Thoughts on Free Software.

Table of Contents


I have been using Free software for almost 1.5 years now. This article is about some of the thoughts I have been having.

Getting beginners to use Free software


Well, most people really learn about the Free software movement via the Open-source movement, I haven't encountered anyone in my daily life or on the internet from my generation, who was introduced to Free software before they were introduced to Open-source software.

I can't help but think there is only one reason for it, namely, Corporate funding. The proprietary people (with their money) started embracing Open-source because the name itself is a distraction from Freedom. Granted, if you read the Open-source declaration, it would sound a lot like Free software. But to most ordinary people, Open-source software either means gratis software or source-available software.

Only those, who really dig into the history of the Open-source movement come to learn about the Free software movement.

Gratis vs Free

Many people think that Free software means software that is free of charge. This is a big confusion, the Free in Free software is the Free in Free speech. What they confuse Free with, Gratis, means free of cost.

Free software is about Freedom not the cost.

The half-realization

Another annoying confusion, happens due to people who only get to learn about Open-source. Let's take this conversation,

Me: GNU Emacs is free software.
Open-sourcer: Actually, Emacs is not just free of cost, its also
Open-source which means the source code is available.
Me: -_-

Here, the Open-sourcer thinks Free stands for gratis. And thinks I am the one that's confused. I then have to tell them about the Free software movement or not (if I don't want to spend my time doing that).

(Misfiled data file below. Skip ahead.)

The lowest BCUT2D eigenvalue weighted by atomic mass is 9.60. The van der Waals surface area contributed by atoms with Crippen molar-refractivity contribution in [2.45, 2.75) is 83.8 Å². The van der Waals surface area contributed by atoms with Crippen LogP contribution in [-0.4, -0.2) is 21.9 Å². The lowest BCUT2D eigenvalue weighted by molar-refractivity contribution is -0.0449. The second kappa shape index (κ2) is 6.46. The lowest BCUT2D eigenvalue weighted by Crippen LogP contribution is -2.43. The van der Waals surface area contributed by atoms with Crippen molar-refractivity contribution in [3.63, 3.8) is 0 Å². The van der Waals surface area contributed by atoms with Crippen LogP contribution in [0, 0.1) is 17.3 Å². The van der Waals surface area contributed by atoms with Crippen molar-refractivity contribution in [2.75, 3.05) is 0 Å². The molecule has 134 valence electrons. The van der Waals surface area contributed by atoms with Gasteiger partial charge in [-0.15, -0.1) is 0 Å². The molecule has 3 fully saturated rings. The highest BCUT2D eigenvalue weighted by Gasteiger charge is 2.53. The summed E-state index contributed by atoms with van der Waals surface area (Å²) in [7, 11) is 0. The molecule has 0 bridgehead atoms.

"Linux" community

I don't understand how this happened. But people seem to conflate the Free Software movement (also applies to the Open-source movement) with the Linux community. I am sure, most people are running a distribution of GNU/Linux do know that Linux is just the kernel (or so I hope).


Many of you might have rolled your eyes when you saw me use the term, "GNU/Linux", why is that? Why do we call it GNU or Linux at all, its a big software bundle, including packages from GNU, the kernel from Linux, and many other software projects, like KDE, Gnome, Systemd etc. When people who are against calling it GNU/Linux say,

Why don't you call it GNU/KDE/SYSTEMD/LINUX?

Well, I think the best way to refer to a distribution is to call it by its name. Secondly, I think the users should have the freedom to call their operating system whatever they want. When people ask me which operating system I use, my usual answer is Garuda. And sometimes, I say Garuda/GNU/KDE/Linux, by doing this I am giving credit to most projects I want to promote. I think this is the solution to problem of "GNU/Linux" vs "Linux".

Promising greater technical capabilities

Users of non-free software are often convinced to switch a GNU/Linux distribution by promising them with technical capabilities of Free software. While some of these promises are true. I think this approach misses the point of Free software, that is "Freedom".

Many of these users have high expectations, and when these are not met they go back to their proprietary software. Even if they do switch to a relatively free distribution of GNU/Linux, they still try to install the same non-free programs on it. Again, that misses the point of Free software.

I think, people should talk more about the ethical issues of non-free software instead of distracting from the important issues of Freedom by talking about technical capabilities of Free software. Because a huge corporation may make a better non-free software and people who were lured into use Free software for greater technical capabilities will not think twice about switching back to using non-free software.

Author: tusharhero (

tusharhero's pages is licensed under CC BY-ND 4.0

Date: 2023-09-10 Sun 20:12

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Emacs 29.0.50 (Org mode 9.5.5)